Yet the Spanish reported no such thing. All they got from the Inca was denial. The deduction from this is that the Inca were the inheritors of the megalithic relics. It's clear.

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The lines indicate to me a high degree of abrasion.

...Or low to moderate abrasion in stone with weak spots, as indicated by the fact that the lines continue on the outside of the rock at right angles to the direction of drilling.

I made the point earlier that a copper or soft metal tool would have shredded under that degree of abrasion.

Correction, you made the assumption, an assumption based both on the prior assumption of the feed rate and the false belief that softer metals are incapable of cutting hard stone despite evidence to the contrary.

It points to high feed rate drilling; exactly what Chris Dunn deduced with the Egyptian relics.

He makes his living from precision engineering. He should know.

I imagine dunn is reasonably competent within the confines of his field of mechanical engineering but he has demonstrated an extreme level of incompetence when venturing outside of it, as shown by his incredibly daffy opinions regarding piezoelectricity and sculpture to name just two.

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I know there were no visitors around when the Spanish arrived. They had probably departed thousands of years before. You are making the very point that I'm making; that had the Inca have made the precision relics they would have told the Spanish about it surely? It would be part of their established culture and architectural method.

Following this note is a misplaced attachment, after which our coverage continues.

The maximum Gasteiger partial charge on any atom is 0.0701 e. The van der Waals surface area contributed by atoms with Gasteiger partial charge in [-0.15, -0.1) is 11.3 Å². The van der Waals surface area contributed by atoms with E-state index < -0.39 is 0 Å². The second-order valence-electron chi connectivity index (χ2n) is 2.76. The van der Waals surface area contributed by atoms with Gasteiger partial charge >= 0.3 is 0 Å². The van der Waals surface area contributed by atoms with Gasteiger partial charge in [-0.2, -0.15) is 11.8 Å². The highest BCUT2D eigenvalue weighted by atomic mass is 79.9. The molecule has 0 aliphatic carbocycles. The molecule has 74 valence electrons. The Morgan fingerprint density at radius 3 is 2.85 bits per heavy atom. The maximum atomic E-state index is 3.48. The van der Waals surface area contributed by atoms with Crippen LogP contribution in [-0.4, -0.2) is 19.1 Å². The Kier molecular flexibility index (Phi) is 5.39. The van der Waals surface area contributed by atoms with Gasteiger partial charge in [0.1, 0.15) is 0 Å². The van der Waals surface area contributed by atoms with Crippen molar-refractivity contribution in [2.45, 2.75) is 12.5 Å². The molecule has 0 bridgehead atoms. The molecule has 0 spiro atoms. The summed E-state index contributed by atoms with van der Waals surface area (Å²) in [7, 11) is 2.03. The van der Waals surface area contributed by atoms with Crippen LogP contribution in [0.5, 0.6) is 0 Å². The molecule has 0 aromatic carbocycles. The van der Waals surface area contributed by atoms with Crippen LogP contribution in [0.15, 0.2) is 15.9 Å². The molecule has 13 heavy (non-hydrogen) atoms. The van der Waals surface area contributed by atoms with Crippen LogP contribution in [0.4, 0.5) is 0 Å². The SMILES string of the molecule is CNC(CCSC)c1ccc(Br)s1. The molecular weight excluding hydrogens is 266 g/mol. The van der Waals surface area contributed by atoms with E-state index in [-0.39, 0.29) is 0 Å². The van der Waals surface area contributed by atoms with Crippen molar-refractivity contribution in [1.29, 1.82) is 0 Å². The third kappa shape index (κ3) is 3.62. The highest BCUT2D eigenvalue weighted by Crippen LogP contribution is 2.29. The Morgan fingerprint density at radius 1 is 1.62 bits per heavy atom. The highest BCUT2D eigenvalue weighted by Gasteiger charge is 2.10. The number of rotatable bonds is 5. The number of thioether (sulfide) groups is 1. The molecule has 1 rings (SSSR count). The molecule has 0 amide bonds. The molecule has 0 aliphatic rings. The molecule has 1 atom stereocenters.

Yet the Spanish reported no such thing. All they got from the Inca was denial. The deduction from this is that the Inca were the inheritors of the megalithic relics. It's clear.

Christ, I think you have some reading problem: the Spaniards were there when the Incas were still busy building Ollantaytambo, they used Inca stone workers to construct many of what modern tourists consider to be 'ancient pre-colonial walls' in Cusco.

No visitors departed thousands of years ago, the only 'visitors' were the Spaniards.

They didn't have to tell the Spaniards about anything, because the Spaniards saw them do it, and that is why the Spaniards used their expertise to erect new buildings in their typical Inca style.

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...Or low to moderate abrasion in stone with weak spots, as indicated by the fact that the lines continue on the outside of the rock at right angles to the direction of drilling.

Correction, you made the assumption, an assumption based both on the prior assumption of the feed rate and the false belief that softer metals are incapable of cutting hard stone despite evidence to the contrary.

I imagine dunn is reasonably competent within the confines of his field of mechanical engineering but he has demonstrated an extreme level of incompetence when venturing outside of it, as shown by his incredibly daffy opinions regarding piezoelectricity and sculpture to name just two.